Intraorbital conjunctival cyst after a penetrating orbital injury:a case report Atsushi MIYAGI 1 , Koji MAEDA 1 , Takehito SUGAWARA 1 1Department of Neurosurgery, Higashijyujyo Hospital Keyword: conjunctival cyst , orbitocranial trauma pp.649-653
Published Date 1996/7/10
DOI https://doi.org/10.11477/mf.1436901243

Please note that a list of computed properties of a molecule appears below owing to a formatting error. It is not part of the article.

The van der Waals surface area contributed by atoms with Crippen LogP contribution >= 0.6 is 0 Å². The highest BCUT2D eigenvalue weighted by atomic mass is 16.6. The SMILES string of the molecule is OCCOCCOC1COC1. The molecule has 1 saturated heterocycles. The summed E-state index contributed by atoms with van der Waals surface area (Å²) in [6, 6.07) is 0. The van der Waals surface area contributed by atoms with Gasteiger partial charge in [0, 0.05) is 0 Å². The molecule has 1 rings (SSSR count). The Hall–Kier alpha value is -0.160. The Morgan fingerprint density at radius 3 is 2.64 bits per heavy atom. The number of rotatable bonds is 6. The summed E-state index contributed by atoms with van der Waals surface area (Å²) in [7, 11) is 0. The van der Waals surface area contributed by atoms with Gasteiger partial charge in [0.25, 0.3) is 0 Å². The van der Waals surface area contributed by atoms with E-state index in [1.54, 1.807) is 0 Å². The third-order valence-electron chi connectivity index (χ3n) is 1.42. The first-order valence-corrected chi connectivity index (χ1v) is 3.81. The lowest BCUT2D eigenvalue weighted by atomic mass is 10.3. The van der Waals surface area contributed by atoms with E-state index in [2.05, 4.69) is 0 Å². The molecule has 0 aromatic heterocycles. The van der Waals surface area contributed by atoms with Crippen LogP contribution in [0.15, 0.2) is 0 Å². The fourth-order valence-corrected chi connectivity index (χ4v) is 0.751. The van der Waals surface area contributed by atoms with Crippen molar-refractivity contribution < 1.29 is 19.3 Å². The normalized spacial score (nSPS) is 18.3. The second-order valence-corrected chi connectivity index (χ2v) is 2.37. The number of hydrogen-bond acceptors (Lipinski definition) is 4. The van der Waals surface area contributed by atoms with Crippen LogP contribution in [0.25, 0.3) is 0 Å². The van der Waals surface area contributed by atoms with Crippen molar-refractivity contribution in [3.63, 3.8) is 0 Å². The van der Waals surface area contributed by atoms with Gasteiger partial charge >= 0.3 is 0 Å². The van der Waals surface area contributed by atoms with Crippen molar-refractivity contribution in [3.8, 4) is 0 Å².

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We report a case of intraorbital conjunctival cyst fol-lowing a penetrating orbitocranial injury. The patient was a 28-year-old male who was hospitalized with ex-ophthalmos, retrobulbar pain and upper gaze disturb-ance of his left eye. When he was 4 years old, a thin iron rod had penetrated intracranially through the inner angle of his left orbit. He was hospitalized and treated conservatively for about two weeks. The left eye ball was intact and visual acuity was normal, although bloody fluid had continuously flowed out from the left inner angle of the conjunctival wound for a few days.He had been febrile to 39℃ and complained of headache for one week. Subsequentry, the symptoms gradually improved through conservative therapy. When he was a junior high school student, he noticed exophthalmos of his left eye. However, he had never been examined closely, until he was 28 years old. We suspect that he had suffered from meningitis caused by the penetrating orbitocranial injury, and had fortunately improved under the conservative therapy. On admission to our hospital, a craniogram showed fracture of the left orbital roof, and coronal and three-dimensional computed tomography (CT) scans clearly demonstrated the orbital fracture. CT revealed a cystic mass in the retrobulbar space, and a porencephalic cyst in the me-dial basal frontal lobe. On magnetic resonance imaging (MRI) scans, both cysts were of low intensity on T1-weighted imaging, and of high intensity on T2-weighted images. Coronal and sagittal MRI scans showed that the two cysts were connected with each other through the fracture in the orbital roof. We dia-gnosed therefore that the orbital cyst was a herniated porencephalic cyst of the frontal lobe. Surgery was per-formed by a transcranial approach. The porencephalic cyst adhered to the fractured lesion of the fontal base but did not extend into the orbita. The intraorbital cyst was totally removed by opening the orbital roof includ-ing the fractured lesion. The cyst contained milky fluid. Postoperatively, the exophthalmos, retrobulbar pain and upper gaze disturbance showed gradual improve-ment. On histological examination, the cyst was found to be lined by non-keratinized stratified squamous epithelium and was diagnosed as a conjunctival cyst. This case was considered to be one of traumatic con-junctival cysts caused by a penetrating orbitocranial in-jury. Orbital conjunctival cysts have been reported to comprise about 10% of orbital epidermoid and dermoid cysts. Of these cysts, traumatic conjunctival cysts are rare, and only a few cases have been described. The etiology and therapy of orbital conjunctival cysts are discussed.

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